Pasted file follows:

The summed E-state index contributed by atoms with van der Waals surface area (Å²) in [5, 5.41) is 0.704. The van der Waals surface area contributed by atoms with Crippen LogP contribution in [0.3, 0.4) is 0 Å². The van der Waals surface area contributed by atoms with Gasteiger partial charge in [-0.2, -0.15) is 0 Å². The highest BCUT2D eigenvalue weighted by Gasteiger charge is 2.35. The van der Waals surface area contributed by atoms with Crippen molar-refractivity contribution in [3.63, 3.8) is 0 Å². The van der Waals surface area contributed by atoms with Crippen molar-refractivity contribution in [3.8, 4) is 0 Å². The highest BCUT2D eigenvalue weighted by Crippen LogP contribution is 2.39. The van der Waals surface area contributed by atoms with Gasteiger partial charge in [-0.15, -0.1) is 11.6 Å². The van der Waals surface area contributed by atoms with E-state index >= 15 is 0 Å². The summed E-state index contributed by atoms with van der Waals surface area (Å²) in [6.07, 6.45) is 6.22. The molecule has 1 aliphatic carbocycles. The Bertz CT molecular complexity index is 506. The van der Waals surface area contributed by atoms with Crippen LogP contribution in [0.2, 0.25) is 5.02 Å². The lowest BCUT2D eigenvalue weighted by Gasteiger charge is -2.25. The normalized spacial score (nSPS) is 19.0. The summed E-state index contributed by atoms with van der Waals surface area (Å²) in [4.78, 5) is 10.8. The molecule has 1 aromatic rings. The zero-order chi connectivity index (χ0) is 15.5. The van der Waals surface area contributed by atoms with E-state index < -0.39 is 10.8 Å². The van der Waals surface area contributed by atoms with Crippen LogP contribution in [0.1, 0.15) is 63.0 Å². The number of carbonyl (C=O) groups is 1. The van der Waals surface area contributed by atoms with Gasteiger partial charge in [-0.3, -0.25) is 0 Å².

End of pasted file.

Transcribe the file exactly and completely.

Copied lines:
The summed E-state index contributed by atoms with van der Waals surface area (Å²) in [5, 5.41) is 0.704. The van der Waals surface area contributed by atoms with Crippen LogP contribution in [0.3, 0.4) is 0 Å². The van der Waals surface area contributed by atoms with Gasteiger partial charge in [-0.2, -0.15) is 0 Å². The highest BCUT2D eigenvalue weighted by Gasteiger charge is 2.35. The van der Waals surface area contributed by atoms with Crippen molar-refractivity contribution in [3.63, 3.8) is 0 Å². The van der Waals surface area contributed by atoms with Crippen molar-refractivity contribution in [3.8, 4) is 0 Å². The highest BCUT2D eigenvalue weighted by Crippen LogP contribution is 2.39. The van der Waals surface area contributed by atoms with Gasteiger partial charge in [-0.15, -0.1) is 11.6 Å². The van der Waals surface area contributed by atoms with E-state index >= 15 is 0 Å². The summed E-state index contributed by atoms with van der Waals surface area (Å²) in [6.07, 6.45) is 6.22. The molecule has 1 aliphatic carbocycles. The Bertz CT molecular complexity index is 506. The van der Waals surface area contributed by atoms with Crippen LogP contribution in [0.2, 0.25) is 5.02 Å². The lowest BCUT2D eigenvalue weighted by Gasteiger charge is -2.25. The normalized spacial score (nSPS) is 19.0. The summed E-state index contributed by atoms with van der Waals surface area (Å²) in [4.78, 5) is 10.8. The molecule has 1 aromatic rings. The zero-order chi connectivity index (χ0) is 15.5. The van der Waals surface area contributed by atoms with E-state index < -0.39 is 10.8 Å². The van der Waals surface area contributed by atoms with Crippen LogP contribution in [0.1, 0.15) is 63.0 Å². The number of carbonyl (C=O) groups is 1. The van der Waals surface area contributed by atoms with Gasteiger partial charge in [-0.3, -0.25) is 0 Å².